Sorry, Fiat, but Alfa Romeo does the whole pretty thing just a bit better.
The allure behind most Italian cars is a lot different than that of automobiles made elsewhere in Europe. German cars are practical and well-engineered while British cars encapsulate beauty in a sensible manner. Meanwhile in Italy, emotion rules both design and construction. Using that logic, rendering artist Indav Design has penned a gorgeous car that challenges FCA's decision to use the Fiat marque to make its Italian convertible. Not to point any fingers, but both Fiat and Alfa Romeo are quintessentially Italian brands, but only one knows how to do pretty.
As we know, both companies have been on a mission to get back into the hearts and minds of Americans. Alfa Romeo has begun its quest for American relevancy with the 4C, which is being followed by the M3-beating Giulia Quadrifoglio. On the other hand, Fiat has already been at work integrating itself back in the US with its army of 500 variants. While these are the Italian volume sellers that FCA needs to stay afloat in the long run, the company needed something a bit more attractive (while still being attainable) to encapsulate the peppy spirit found in Italy's finest automobiles. For that, FCA turned to Mazda and the MX-5 Miata platform. It then decided to pass the job off to Fiat and Abarth to make the 124 Spider.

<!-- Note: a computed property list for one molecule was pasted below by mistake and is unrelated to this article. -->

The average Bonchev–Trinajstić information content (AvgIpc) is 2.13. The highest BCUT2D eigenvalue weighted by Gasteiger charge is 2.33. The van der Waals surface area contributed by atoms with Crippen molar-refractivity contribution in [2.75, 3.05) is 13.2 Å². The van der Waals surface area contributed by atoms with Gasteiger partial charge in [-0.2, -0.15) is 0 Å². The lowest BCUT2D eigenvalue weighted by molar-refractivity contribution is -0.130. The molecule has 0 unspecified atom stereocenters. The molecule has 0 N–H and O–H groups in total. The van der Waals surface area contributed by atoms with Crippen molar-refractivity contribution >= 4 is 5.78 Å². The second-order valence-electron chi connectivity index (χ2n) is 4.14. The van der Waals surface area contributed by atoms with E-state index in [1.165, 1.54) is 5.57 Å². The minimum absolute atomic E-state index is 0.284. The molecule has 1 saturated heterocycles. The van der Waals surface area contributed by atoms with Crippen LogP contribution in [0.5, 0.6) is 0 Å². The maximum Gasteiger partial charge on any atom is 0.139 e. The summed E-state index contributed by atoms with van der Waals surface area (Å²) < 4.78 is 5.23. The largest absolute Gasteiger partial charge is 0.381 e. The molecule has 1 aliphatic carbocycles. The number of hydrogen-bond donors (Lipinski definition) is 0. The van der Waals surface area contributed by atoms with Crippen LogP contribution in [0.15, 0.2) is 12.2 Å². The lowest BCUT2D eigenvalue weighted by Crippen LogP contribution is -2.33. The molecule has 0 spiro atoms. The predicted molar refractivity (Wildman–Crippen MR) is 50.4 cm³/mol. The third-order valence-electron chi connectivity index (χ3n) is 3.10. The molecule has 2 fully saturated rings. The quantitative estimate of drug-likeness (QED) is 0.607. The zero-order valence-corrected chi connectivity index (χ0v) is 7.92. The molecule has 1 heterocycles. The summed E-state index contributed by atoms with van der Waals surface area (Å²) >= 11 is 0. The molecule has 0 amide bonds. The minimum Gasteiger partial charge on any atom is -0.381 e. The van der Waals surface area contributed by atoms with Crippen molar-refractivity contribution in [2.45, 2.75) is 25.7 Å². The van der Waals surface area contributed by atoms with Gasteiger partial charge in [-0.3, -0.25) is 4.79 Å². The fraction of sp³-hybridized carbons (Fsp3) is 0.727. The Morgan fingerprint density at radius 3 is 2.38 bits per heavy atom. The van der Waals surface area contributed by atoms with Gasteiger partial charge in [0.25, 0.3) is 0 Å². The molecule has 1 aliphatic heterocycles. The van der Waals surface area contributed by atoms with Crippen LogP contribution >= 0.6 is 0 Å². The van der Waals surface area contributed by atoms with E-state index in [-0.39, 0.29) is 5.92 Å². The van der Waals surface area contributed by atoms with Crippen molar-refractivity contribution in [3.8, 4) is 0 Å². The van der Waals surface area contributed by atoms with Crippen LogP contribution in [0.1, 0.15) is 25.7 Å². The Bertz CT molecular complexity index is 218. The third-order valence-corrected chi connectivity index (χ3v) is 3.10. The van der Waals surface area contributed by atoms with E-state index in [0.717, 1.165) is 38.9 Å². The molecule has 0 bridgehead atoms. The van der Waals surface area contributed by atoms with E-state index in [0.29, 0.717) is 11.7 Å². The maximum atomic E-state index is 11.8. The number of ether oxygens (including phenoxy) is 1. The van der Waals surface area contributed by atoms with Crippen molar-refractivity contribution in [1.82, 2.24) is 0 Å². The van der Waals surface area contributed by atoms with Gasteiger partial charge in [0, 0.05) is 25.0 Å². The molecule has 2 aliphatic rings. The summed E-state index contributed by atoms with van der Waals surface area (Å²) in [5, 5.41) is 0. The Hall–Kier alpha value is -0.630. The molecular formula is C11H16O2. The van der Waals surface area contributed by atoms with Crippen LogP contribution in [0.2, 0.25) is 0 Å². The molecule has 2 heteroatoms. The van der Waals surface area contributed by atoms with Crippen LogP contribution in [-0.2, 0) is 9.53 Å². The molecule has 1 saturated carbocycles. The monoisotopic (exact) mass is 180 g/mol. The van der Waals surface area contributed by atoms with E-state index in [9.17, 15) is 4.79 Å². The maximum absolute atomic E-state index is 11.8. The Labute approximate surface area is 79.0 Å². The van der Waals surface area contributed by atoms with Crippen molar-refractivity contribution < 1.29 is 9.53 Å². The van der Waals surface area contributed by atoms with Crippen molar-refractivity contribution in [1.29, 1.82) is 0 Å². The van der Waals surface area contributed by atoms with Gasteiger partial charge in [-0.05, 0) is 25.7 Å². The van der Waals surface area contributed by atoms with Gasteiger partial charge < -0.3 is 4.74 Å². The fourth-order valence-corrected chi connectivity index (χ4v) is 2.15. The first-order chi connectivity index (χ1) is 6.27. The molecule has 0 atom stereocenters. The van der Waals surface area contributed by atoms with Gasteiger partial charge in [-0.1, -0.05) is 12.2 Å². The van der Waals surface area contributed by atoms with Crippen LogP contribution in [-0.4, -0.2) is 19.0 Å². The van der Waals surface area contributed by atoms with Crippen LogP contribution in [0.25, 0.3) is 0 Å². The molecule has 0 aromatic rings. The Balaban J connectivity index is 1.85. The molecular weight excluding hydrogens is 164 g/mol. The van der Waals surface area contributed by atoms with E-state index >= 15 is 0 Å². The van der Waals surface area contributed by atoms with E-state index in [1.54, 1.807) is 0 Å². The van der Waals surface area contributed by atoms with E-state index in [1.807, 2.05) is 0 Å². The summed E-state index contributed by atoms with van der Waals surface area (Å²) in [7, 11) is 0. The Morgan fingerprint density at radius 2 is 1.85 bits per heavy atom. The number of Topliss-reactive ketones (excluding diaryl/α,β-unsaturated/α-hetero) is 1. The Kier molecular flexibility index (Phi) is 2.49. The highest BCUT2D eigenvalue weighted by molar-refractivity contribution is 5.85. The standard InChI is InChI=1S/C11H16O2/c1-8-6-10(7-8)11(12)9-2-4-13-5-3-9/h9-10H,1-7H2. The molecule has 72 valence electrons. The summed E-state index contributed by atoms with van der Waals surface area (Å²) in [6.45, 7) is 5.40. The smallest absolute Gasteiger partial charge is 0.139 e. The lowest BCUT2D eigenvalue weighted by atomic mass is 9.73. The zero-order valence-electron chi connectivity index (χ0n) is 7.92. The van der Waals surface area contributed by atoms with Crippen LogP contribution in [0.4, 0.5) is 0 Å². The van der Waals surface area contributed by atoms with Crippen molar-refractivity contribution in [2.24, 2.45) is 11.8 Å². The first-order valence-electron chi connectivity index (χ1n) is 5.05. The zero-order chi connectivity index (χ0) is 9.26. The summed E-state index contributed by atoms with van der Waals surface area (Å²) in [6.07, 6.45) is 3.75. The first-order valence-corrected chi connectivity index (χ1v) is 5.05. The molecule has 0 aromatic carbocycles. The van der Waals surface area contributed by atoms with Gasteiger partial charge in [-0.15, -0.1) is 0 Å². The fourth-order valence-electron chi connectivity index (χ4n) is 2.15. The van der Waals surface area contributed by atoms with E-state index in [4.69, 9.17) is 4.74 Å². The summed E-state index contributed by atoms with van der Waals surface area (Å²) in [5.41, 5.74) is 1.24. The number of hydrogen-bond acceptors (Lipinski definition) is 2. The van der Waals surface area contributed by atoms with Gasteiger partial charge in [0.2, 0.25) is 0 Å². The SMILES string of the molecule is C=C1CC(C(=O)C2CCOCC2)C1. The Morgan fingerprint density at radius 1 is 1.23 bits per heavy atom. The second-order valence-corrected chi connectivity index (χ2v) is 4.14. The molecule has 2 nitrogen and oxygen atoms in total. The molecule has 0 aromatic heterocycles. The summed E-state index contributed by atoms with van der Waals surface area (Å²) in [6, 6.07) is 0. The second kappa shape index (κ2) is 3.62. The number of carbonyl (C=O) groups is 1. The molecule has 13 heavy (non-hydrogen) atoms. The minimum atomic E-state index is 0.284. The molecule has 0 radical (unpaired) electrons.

While we love that car, Indav Design's latest creation is making us wonder why FCA didn't let Alfa Romeo take on the job. By using the face of the Giulia, Indev Design managed to create a convertible with a face that easily trumps the 124 Spider's, and one that could even put a dent in Mazda's sales. While it may seem impractical to task FCA with adding another car to its lineup, especially one with the exact same function as the 124 Spider, we think that the automaker should build it. FCA just needs to pull off a Subaru/Toyota deal with its own brands and slot the Alfa Romeo convertible above the 124 Spider. An upscale interior and more powerful engine (maybe the 4C's turbo-four?) would justify the higher price tag.